This one is just too close to call.

Edge: Even


For the Friday afternoon/Sunday morning rides, Moab has Porcupine Rim, Slickrock, Amasa Back, the highly overrated Flat Pass, and a few other obscure gems like the Sovereign Trail and Moab Rim, which is no longer an option on singlespeeds.

St. George has Little Creek, where I ride -- and frankly there's no other word to describe it -- heroically. That's right. I ride heroically there. There's also the Jem/Gould loop, which includes the greatest one-mile stretch of singletrack I've ever been on. This is not an exaggeration. I was laughing while sprinting through this winding bobsled run. It was thrilling adventure. Unfortunately, I'm built like a Weeble right now, so I paid for my outburst during the rest of the 26-mile desert ride.

St. George also has the Zen Trail right in town. By the way, while riding the Zen Trail, I pulled up to a resting point where the other riders had gathered and announced that I felt like I'd reached a state beyond fear and desire. No one responded. Frankly, I thought that deserved at least a token laugh.

Slight Edge: Moab


I've been going to Moab at least once a year now since the early '90s. I remember sharing a bed with Stuart and waking up soaking wet in what I mistakenly thought was my own urine. I remember getting so upset when I found out my friends did a new ride they'd promised not to do that I became a belligerent drunk that evening and was nearly thrown into a creek. I remember letting my friends convince me to perform a belly dance by the campfire. That's a lot of memories in Moab.

Strong Edge: St. George


Now that we ride singlespeed bikes, crux moves aren't as important. Crux moves used to be a good way to measure your biking skills. We'd all gather around a place and take turns trying the move and busting chops. We still do that, but not as often, and not as long. The singlespeed riding lends itself more to cruising along the trail in a road-like rhythm.

The best crux moves at Moab are the Triple-Ledge move at Gold Bar, the aptly named Crux Move near the top of Amasa Back, and a handful of others at Slickrock.

The best crux moves at St. George are the Toilet Bowl and Sidewinder moves at Gooseberry and the Double-Ledge Canyon move at Little Creek.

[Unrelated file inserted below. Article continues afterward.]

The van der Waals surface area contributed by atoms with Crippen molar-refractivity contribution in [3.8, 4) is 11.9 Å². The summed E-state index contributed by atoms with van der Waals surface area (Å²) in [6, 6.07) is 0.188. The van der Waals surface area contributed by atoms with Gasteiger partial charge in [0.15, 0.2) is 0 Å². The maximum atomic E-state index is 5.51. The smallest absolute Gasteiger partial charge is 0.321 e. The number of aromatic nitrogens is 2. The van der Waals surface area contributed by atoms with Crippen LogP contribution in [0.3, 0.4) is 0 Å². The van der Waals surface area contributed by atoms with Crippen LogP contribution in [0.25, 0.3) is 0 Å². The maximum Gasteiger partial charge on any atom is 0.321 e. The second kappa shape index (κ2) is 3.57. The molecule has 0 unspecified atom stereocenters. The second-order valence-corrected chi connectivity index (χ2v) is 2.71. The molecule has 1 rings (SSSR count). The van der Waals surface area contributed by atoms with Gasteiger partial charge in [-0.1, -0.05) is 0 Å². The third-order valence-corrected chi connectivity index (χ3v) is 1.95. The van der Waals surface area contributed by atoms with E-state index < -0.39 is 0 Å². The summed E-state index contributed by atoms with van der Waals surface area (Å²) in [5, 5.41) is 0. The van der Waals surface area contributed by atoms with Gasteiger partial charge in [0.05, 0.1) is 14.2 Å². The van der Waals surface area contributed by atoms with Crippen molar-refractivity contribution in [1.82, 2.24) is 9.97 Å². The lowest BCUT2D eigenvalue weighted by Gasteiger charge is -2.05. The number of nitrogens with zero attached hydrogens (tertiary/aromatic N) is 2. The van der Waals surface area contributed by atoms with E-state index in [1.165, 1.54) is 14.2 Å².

Edge: Even


Here's the bottom line. If I go mountain biking anywhere in the world -- Fruita, CO, Bend, OR, Durango, CO, Asheville, NC, Squamish, BC, or some Alpine town in Germany, I'd compare that place to Moab. Not St. George. So while St. George is in the same league as Moab, I'm afraid I can't call it the champ.

That title belongs to Moab.

I am Bob. I have spoken.



  1. whistling past the graveyard

  2. I think you're mistaken about thinking you mistakenly awoke in your own urine. I heroically remember being awakened by the caustic smell of urine in my nostrils and you in the bed next to mine.

    Memories, strong stench, Moab.

  3. Good analysis, including factors often overlooked.

    I agree with your conclusion.

    The good news is: there are 2 good Utah desert mountain biking options.

  4. Excellent review/comparison. It harkens back to the days of the Reviewer.

    Never been to St. George but have been looking to get a road trip out there this summer. Good to know the ups and downs. Brad, hurry up on those yurts!

    BTW, how can you fail to mention Crusty Butt in your conclusion? Perhaps its no Moab, but it is in the same league albeit a different type of riding.

    Another review/comparison of other destinations in the cards?

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  9. Beautiful tray! I love things like that! The color are perfect in there too! I am starting to introduce rustic pieces like that. I just love all the history and stories that they may carry! :) Have a wonderful weekend!!

    Susan Graham